Experimental Measurements and Modeling of the Effects of Large-Scale Freestream Turbulence on Heat Transfer

[+] Author and Article Information
A. C. Nix1

Department of Mechanical and Aerospace Engineering, West Virginia University, Morgantown, WV 26506-6106andrew.nix@mail.wvu.edu

T. E. Diller, W. F. Ng

Department of Mechanical Engineering, Virginia Polytechnic Institute and State University, Blacksburg, VA 24061


Corresponding author.

J. Turbomach 129(3), 542-550 (Oct 05, 2006) (9 pages) doi:10.1115/1.2515555 History: Received March 03, 2006; Revised October 05, 2006

The influence of freestream turbulence representative of the flow downstream of a modern gas turbine combustor and first stage vane on turbine blade heat transfer has been measured and analytically modeled in a linear, transonic turbine cascade. High-intensity, large length-scale freestream turbulence was generated using a passive turbulence-generating grid to simulate the turbulence generated in modern combustors after passing through the first stage vane row. The grid produced freestream turbulence with intensity of approximately 10–12% and an integral length scale of 2cm(Λxc=0.15) near the entrance of the cascade passages. Mean heat transfer results with high turbulence showed an increase in heat transfer coefficient over the baseline low turbulence case of approximately 8% on the suction surface of the blade, with increases on the pressure surface of approximately 17%. Time-resolved surface heat transfer and passage velocity measurements demonstrate strong coherence in velocity and heat flux at a frequency correlating with the most energetic eddies in the turbulence flow field (the integral length scale). An analytical model was developed to predict increases in surface heat transfer due to freestream turbulence based on local measurements of turbulent velocity fluctuations and length scale. The model was shown to predict measured increases in heat flux on both blade surfaces in the current data. The model also successfully predicted the increases in heat transfer measured in other work in the literature, encompassing different geometries (flat plate, cylinder, turbine vane, and turbine blade) and boundary layer conditions.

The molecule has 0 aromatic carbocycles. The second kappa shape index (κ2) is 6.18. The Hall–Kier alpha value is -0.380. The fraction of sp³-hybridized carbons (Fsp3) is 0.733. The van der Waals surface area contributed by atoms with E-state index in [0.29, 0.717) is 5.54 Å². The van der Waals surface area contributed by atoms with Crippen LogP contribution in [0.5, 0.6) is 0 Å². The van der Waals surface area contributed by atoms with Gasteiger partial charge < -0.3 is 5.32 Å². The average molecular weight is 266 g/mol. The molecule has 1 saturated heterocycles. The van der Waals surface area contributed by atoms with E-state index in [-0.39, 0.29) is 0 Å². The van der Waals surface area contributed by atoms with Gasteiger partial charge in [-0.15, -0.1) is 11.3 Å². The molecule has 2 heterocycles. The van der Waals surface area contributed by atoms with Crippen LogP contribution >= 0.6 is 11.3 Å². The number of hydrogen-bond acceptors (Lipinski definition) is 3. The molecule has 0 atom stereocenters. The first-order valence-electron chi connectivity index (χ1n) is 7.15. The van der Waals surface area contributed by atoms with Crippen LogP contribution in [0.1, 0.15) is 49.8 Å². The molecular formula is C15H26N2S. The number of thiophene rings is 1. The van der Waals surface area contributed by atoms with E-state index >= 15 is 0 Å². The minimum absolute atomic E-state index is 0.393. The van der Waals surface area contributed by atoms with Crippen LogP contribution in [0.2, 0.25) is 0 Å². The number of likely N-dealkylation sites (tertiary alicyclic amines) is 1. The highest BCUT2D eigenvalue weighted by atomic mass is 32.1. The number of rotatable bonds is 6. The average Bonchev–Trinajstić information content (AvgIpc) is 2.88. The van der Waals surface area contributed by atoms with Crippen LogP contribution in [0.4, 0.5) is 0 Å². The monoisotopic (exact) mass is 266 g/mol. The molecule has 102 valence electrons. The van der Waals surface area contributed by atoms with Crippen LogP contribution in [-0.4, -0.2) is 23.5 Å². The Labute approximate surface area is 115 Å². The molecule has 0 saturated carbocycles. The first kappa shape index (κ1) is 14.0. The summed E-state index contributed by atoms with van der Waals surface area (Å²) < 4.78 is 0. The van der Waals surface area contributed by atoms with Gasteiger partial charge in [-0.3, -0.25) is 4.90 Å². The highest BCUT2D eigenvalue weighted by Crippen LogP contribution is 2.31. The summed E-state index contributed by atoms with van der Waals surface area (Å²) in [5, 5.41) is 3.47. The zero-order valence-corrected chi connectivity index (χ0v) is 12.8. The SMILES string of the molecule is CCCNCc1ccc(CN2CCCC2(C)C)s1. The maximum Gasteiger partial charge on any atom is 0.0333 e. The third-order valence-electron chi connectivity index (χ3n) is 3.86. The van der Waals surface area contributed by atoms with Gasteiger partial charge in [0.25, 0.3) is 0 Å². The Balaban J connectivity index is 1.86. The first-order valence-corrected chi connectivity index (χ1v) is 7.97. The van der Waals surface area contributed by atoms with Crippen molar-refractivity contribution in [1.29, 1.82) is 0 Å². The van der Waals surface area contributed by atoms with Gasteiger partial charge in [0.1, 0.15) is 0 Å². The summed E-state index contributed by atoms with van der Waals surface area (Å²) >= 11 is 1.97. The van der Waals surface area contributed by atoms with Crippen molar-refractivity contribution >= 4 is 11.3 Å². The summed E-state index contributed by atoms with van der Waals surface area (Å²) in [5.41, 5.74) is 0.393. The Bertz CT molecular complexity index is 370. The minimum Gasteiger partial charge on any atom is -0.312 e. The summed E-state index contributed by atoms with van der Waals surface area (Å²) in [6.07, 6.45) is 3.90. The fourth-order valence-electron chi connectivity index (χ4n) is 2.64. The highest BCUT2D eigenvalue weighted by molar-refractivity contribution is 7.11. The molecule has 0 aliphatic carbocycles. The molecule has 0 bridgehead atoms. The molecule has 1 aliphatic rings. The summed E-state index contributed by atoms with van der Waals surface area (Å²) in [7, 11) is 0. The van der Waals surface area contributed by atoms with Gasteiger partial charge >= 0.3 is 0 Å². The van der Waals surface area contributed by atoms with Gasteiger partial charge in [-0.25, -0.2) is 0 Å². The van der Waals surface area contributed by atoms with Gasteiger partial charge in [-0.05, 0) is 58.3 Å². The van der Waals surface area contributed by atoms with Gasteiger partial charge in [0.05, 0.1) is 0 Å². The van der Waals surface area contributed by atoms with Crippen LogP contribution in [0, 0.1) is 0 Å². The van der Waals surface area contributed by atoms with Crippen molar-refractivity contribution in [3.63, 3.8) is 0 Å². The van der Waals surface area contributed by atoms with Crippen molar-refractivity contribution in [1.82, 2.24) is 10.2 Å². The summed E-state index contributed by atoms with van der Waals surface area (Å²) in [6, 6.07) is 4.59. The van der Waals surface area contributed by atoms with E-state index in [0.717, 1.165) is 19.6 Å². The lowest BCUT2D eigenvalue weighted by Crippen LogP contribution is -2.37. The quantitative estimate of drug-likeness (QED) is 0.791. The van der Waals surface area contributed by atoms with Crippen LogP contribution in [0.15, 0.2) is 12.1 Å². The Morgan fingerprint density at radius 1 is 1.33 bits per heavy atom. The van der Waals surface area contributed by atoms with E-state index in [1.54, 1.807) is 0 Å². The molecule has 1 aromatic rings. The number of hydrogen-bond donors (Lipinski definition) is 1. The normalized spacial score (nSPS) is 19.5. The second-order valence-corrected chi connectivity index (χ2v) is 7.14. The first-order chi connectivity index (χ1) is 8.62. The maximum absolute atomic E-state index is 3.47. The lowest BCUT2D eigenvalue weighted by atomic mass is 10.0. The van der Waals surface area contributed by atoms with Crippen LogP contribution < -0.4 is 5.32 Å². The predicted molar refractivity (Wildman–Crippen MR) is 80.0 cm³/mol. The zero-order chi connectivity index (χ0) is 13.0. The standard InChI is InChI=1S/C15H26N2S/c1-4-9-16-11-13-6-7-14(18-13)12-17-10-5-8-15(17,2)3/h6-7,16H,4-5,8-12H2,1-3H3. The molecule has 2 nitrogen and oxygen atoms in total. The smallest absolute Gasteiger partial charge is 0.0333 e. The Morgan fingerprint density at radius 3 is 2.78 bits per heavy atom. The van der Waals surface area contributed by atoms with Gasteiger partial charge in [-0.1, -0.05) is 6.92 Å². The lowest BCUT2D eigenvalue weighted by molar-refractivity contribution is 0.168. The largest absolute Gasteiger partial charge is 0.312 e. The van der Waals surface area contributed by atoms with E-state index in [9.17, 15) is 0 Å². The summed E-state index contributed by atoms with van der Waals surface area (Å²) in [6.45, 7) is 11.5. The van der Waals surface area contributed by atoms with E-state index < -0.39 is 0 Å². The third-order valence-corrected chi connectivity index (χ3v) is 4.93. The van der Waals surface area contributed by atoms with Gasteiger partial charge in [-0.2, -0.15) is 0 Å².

Copyright © 2007 by American Society of Mechanical Engineers
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Figure 1

Cascade test section and turbulence grid

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Figure 2

Instrumented turbine blade

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Figure 3

Blade surface gauges and passage hot-wire probe

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Figure 4

Comparison of velocity and heat flux time signals. Velocity (top line); heat flux (bottom line).

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Figure 5

Comparison of velocity and heat flux spectra. Velocity (top line); heat flux (bottom line).

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Figure 6

Coherence between velocity and heat flux signals

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Figure 7

Comparison of model predicted and measured Stanton numbers (St) from Radomsky and Thole (2)




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